Transcript Edited for Clarity
 

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Transcript: 

Ian W. Flinn, MD, PhD: This has been extremely informative. Before we end this discussion, I’d like to get final thoughts from each of our panelists. Dr Fowler?

Nathan H. Fowler, MD: The good news is that patients have more and more options. Sometimes I guess that makes our job a little more difficult. At least today, unfortunately, most of the novel drugs that are available are not changing the natural history of the disease for the patients for whom it matters most. So I think in the future, the way we’re going to really impact the most at-risk patients is to figure out how to use these drugs in combination or develop drugs that have better CR [complete response] rates, better progression-free survival. So, again, a lot of exciting drugs that are working at least independently so far, but the next generation is to figure out how do we boost that CR rate or how do we use these drugs in combination without the toxicity that we’ve seen with some of the early trials.

Ian W. Flinn, MD, PhD: Almost the parallels in chronic lymphocytic leukemia: getting people multiple agents, getting people into molecularly defined complete remissions, and hope that that translates into an improvement in overall survival and maybe, let’s talk about it, cure hopefully.

Nathan H. Fowler, MD: Yes.

Ian W. Flinn, MD, PhD: Ajay, what do you think?

Ajay K. Gopal, MD, FACP: I would concur. It’s becoming increasingly complex, but I’m really very excited about the options that we have. It’s nice for me to sit down with someone who has newly diagnosed follicular lymphoma and be able to confidently say that by far, your survival should match age-matched controls. And really until recently, we didn’t have the data to know that, and we even have an imperfect way to try to figure out who’s in that category. Ideally, we’d know at the very beginning, but we usually know after the first remission. But it makes it increasingly complex about how we strategize. And I don’t think any of us really know the answer how to strategize, but we think about the long game, particularly in our young patients. And all these options keep giving us additional cards to play as we try to get patients to a normal quality of life and normal longevity.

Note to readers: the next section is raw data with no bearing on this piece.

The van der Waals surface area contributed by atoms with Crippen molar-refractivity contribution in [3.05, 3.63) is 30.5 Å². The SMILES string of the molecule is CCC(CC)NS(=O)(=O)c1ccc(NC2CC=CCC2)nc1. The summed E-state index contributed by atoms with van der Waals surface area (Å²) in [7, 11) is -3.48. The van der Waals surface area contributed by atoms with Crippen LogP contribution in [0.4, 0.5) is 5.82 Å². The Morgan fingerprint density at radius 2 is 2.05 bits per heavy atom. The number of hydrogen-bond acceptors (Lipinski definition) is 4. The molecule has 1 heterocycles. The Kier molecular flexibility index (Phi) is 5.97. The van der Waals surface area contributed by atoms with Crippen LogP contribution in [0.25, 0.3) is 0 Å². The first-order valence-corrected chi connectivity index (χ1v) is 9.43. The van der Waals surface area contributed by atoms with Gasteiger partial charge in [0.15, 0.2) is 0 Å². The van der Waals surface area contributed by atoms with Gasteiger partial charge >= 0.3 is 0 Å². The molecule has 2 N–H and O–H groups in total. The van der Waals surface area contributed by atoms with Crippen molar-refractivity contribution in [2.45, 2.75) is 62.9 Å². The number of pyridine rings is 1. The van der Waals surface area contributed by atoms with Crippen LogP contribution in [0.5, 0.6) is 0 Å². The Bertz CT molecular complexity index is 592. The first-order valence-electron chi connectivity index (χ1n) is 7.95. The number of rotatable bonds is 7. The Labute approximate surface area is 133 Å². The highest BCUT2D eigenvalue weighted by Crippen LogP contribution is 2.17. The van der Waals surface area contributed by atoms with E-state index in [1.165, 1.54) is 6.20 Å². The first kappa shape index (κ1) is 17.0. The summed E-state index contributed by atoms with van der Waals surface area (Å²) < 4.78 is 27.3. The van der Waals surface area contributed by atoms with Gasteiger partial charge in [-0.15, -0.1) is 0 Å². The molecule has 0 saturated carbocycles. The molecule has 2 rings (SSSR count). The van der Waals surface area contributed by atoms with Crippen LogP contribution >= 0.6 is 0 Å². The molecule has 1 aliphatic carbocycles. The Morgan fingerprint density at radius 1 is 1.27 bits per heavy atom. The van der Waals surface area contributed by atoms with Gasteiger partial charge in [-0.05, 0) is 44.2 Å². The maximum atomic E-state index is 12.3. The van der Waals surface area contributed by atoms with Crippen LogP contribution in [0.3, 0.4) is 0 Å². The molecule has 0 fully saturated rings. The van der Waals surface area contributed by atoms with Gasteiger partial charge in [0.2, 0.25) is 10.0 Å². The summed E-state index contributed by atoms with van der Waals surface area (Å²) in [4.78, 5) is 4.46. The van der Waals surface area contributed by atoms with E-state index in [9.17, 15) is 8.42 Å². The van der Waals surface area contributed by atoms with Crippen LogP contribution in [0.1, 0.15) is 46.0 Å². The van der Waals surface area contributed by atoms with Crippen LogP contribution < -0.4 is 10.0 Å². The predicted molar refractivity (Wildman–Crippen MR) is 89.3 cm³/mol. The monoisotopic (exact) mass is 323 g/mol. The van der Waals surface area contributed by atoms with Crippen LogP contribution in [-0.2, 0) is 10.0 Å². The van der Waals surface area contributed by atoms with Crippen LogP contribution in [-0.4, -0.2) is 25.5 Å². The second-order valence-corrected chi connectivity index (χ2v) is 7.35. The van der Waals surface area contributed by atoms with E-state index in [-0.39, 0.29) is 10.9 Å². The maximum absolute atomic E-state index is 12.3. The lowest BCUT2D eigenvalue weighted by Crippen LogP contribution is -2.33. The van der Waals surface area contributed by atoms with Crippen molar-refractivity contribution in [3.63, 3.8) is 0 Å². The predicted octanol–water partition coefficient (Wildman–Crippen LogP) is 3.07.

Ian W. Flinn, MD, PhD: Scott, final thoughts?

Scott Huntington, MD, MPH, MSc: Complexity is the key point. Every meeting impressed in me that the fields are advancing, not only in lymphoma, hematology broadly, and medical oncology. And so I think as a group we need to also work on translating from these clinical trials to the real world. It’s an incredibly complex healthcare delivery system, and basically delivering modern cancer care these days, and so I think we also need to be mindful of developing these algorithms to basically guide therapy that is individualized. It’s easier for us to individualize therapy because we have lots of patient panels. But out there in the community, where the majority of follicular lymphoma patients are receiving care, the individualization may be more challenging, and so I think we need to be mindful of that as well.

Ian W. Flinn, MD, PhD: I think those are really important points that everyone’s had here. Thank you all for your contributions to this discussion. On behalf of our panel, we thank you for joining us, and we hope you found this OncLive® Peer Exchange discussion to be useful and informative.


Transcript Edited for Clarity
 
View Conference Coverage
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Oncology Briefings™: Individualizing Treatment After Second-Line Therapy for Patients With mCRCAug 29, 20191.0